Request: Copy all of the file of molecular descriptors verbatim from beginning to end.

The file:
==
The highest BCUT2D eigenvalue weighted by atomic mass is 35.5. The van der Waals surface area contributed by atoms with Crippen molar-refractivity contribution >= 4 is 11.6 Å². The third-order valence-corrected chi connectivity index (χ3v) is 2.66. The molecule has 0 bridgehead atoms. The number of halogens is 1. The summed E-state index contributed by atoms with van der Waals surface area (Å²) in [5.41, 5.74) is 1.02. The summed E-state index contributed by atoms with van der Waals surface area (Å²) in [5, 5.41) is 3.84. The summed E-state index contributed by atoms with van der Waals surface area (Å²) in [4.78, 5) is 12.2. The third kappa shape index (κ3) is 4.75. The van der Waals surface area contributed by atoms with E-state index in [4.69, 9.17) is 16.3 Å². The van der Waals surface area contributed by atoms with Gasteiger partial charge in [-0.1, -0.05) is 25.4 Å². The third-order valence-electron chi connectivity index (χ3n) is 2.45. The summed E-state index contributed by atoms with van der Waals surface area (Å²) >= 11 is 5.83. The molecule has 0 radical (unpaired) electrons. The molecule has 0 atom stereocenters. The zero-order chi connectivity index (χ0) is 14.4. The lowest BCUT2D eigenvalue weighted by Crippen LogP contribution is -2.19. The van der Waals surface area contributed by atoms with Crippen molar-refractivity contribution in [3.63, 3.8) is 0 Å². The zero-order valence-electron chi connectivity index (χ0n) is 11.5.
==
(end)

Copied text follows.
The highest BCUT2D eigenvalue weighted by atomic mass is 35.5. The van der Waals surface area contributed by atoms with Crippen molar-refractivity contribution >= 4 is 11.6 Å². The third-order valence-corrected chi connectivity index (χ3v) is 2.66. The molecule has 0 bridgehead atoms. The number of halogens is 1. The summed E-state index contributed by atoms with van der Waals surface area (Å²) in [5.41, 5.74) is 1.02. The summed E-state index contributed by atoms with van der Waals surface area (Å²) in [5, 5.41) is 3.84. The summed E-state index contributed by atoms with van der Waals surface area (Å²) in [4.78, 5) is 12.2. The third kappa shape index (κ3) is 4.75. The van der Waals surface area contributed by atoms with E-state index in [4.69, 9.17) is 16.3 Å². The van der Waals surface area contributed by atoms with Gasteiger partial charge in [-0.1, -0.05) is 25.4 Å². The third-order valence-electron chi connectivity index (χ3n) is 2.45. The summed E-state index contributed by atoms with van der Waals surface area (Å²) >= 11 is 5.83. The molecule has 0 radical (unpaired) electrons. The molecule has 0 atom stereocenters. The zero-order chi connectivity index (χ0) is 14.4. The lowest BCUT2D eigenvalue weighted by Crippen LogP contribution is -2.19. The van der Waals surface area contributed by atoms with Crippen molar-refractivity contribution in [3.63, 3.8) is 0 Å². The zero-order valence-electron chi connectivity index (χ0n) is 11.5.